Are Adult Coloring Books Actually Helpful?
Exploring the mental health benefits of the coloring book trend.
Posted Mar 27, 2018
Within the last decade adult coloring books have surged in popularity. The vast selection available today includes abstract images, mandalas, and your beloved characters ranging from Marvel to Disney, and anything in between (like famous Facebook kitty, Pusheen). If you prefer, you can shift the scenery as you explore a secret garden, lost ocean, or perhaps an enchanted forest. Themes aside, these activity books have often been best sellers and claim to provide users with the opportunity to connect with their inner artists, reduce stress, and live happier lives.
But do they?
I’ve heard friends, family, students, and clients all share their personal pleasant experiences with adult coloring books. And honestly, I truly enjoy my own. I recognize that just because my personal interpretation tends to be echoed in those around me, that doesn’t mean that an illustration a day keeps the woes away. Yet noticing this widespread phenomenon caused me to consider that coloring could indeed be broadly therapeutic.
But what is so appealing?
Is it the nostalgia for the free coloring we experienced as children?
Perhaps it gives us a creative outlet to break our rigid routines?
Or could it be the mindfulness achieved as we disconnect from chaos and connecting to the present?
Previous studies have provided support for adult coloring books. Curry and Kasser induced anxiety in a group of undergraduates, provided them either with a blank page, a plaid print, or a mandala, and instructed them to color for 20 minutes. Both designs reduced anxiety, although the mandala was slightly more effective. However, in a replication study by van der Vennet and Serice no difference was observed between for those who had plaid and blank pages, yet the mandala group still displayed a reduction in anxiety.
In a recent study, Mantzios and Giannou utilized randomized controlled experiments to explore the differences between coloring and free-drawing. In one experiment there were no differences in between an unguided coloring group and free-drawing. However, in the second experiment participants were assigned to either a guided or unguided mandala coloring group, and although no differences were noted in mindfulness, those in the guided group did show a reduction in anxiety.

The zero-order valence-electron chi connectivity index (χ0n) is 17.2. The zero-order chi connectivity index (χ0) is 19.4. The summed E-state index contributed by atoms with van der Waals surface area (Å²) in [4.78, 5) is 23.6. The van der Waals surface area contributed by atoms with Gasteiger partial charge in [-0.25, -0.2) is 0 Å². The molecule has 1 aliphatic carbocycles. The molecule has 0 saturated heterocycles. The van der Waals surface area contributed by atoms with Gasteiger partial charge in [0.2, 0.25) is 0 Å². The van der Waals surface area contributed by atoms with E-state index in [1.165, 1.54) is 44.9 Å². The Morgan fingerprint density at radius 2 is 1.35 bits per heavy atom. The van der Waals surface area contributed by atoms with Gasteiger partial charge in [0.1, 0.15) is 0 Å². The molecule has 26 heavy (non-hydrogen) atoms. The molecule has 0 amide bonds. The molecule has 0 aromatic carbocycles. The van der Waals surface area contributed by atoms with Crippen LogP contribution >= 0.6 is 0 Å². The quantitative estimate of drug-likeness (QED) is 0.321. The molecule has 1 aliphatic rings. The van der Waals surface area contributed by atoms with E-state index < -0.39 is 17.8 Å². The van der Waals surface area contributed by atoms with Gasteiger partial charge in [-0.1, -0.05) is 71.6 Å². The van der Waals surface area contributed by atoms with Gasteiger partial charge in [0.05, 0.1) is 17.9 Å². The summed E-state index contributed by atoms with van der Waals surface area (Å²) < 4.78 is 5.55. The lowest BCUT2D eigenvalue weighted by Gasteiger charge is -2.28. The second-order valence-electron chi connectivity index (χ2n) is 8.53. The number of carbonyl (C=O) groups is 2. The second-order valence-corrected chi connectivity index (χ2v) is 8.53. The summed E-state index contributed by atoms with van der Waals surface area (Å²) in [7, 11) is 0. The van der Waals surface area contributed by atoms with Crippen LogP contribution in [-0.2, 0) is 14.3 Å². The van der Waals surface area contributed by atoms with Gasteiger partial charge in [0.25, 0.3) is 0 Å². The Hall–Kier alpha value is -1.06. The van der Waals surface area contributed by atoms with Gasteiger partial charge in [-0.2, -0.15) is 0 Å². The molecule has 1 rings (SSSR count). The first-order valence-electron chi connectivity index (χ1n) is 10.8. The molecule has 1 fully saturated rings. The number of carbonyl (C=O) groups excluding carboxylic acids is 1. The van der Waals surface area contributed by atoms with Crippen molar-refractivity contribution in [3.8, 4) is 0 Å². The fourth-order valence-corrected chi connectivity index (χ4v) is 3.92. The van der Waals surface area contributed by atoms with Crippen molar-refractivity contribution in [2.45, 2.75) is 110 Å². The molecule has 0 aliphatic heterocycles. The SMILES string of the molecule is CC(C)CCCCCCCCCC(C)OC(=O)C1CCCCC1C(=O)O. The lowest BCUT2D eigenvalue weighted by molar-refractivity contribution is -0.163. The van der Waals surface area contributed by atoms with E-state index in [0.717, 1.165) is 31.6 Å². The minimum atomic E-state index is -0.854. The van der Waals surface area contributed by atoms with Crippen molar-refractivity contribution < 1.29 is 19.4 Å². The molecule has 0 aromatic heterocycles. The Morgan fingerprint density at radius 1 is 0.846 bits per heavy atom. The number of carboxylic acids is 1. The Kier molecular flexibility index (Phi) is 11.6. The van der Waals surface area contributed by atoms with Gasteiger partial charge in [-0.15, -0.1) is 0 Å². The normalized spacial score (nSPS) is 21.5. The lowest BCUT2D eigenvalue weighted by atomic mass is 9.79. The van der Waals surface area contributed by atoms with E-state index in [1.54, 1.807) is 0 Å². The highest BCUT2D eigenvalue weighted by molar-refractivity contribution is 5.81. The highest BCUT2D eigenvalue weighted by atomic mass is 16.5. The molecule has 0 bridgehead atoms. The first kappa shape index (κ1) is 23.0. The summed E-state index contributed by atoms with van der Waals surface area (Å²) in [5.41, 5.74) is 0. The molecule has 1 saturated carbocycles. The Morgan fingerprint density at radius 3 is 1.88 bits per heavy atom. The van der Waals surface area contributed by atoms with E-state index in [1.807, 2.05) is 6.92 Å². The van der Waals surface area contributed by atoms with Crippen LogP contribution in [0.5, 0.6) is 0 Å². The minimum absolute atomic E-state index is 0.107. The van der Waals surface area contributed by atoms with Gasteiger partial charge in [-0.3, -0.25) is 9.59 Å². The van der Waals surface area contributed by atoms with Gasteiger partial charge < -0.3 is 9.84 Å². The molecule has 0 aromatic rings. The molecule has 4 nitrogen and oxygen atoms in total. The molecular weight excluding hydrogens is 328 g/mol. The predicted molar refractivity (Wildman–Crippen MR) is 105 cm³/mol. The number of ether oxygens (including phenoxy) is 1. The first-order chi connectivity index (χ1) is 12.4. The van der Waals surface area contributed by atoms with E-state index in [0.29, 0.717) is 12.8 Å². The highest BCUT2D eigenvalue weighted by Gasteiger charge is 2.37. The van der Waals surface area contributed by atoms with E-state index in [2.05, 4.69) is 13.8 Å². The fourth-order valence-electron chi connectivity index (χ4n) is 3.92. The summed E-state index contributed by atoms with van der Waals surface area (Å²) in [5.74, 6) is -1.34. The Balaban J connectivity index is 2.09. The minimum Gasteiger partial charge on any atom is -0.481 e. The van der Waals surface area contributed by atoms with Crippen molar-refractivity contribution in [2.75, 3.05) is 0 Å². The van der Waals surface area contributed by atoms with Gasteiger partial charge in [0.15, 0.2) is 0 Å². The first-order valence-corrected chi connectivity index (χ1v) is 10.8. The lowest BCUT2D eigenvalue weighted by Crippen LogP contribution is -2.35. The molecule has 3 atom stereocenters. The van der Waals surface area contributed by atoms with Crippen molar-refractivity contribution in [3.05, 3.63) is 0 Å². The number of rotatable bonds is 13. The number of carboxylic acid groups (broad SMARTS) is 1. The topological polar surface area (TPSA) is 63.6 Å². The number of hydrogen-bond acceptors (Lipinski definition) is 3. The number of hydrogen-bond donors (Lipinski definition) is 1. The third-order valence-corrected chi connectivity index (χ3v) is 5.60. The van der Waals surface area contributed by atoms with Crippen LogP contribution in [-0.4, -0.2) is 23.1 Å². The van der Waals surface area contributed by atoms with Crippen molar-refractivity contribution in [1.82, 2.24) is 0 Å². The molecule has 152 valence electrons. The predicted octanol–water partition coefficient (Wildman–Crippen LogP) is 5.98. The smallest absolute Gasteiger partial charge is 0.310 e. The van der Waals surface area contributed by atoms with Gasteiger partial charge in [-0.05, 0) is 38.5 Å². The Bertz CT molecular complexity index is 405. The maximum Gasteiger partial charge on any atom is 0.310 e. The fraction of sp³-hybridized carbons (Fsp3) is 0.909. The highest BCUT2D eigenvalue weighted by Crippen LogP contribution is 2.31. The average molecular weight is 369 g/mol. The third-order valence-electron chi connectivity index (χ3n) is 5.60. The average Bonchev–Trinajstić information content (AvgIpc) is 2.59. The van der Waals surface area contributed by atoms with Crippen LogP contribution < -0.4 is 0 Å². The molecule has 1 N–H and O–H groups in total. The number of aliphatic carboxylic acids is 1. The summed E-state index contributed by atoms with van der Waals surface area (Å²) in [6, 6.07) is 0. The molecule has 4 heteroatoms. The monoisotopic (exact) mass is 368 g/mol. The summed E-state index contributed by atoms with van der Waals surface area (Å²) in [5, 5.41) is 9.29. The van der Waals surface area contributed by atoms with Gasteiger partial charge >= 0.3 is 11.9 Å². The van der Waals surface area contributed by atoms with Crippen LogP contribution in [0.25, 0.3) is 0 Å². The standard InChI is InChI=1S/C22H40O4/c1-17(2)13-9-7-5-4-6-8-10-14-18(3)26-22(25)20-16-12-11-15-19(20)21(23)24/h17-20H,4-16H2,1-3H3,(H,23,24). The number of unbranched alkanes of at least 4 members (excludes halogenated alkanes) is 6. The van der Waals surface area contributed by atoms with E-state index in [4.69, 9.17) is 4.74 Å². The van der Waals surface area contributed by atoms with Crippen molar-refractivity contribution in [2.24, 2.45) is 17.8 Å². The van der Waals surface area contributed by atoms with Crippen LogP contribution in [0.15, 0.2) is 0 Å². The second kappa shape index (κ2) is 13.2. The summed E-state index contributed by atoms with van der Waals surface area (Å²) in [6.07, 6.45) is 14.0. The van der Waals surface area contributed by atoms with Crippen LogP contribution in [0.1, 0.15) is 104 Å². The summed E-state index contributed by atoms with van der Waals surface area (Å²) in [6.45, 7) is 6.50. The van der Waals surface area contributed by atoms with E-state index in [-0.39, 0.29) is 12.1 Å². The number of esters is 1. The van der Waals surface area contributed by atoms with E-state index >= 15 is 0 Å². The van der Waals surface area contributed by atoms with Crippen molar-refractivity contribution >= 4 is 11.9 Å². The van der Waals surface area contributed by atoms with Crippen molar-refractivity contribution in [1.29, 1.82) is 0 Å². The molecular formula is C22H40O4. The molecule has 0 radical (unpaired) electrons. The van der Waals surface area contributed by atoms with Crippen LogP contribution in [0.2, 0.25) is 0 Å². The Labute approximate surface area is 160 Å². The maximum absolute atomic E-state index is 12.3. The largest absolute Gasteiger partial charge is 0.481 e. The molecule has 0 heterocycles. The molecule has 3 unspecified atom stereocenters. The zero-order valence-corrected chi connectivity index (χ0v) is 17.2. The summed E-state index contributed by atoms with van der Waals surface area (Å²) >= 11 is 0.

Researchers at the International Islamic University Islamabad delved further into the potential to reduce anxiety. In a quasi-experimental study it was found that the use of mandalas was able to decrease both state anxiety (i.e. contextual emotional experience) and trait anxiety (i.e. personality characteristic) in just 30 minutes, however, the difference in state anxiety was almost twice that of the difference noted in trait anxiety.
Adult coloring books have been shown to influence more than anxiety. Researchers at the University of Otago randomly assigned participants to a coloring a logic-puzzle group and found that after a week of daily practice displayed significantly lower levels of anxiety and depressive symptoms. In a study of individuals ages 19-67 participants engaged in coloring independently and in an open studio environment with an art therapist. Both scenarios helped participants to reduce stress and negative affect, however, the session with the art therapist prompted significant enhancements personal perceptions pertaining to creativity, self-efficacy, and positive effect.
It seems as though adult coloring books are therapeutic, but they aren’t therapy.
There may benefits to improving mood, enhancing mindfulness, and reducing mental health stress, but the personal process may be distinct from the growth one encounters in therapy. If you do enjoy this artistic activity and hope to improve your mental health perhaps you may benefit from seeking a creative practitioner or an art therapist to help you along your journey.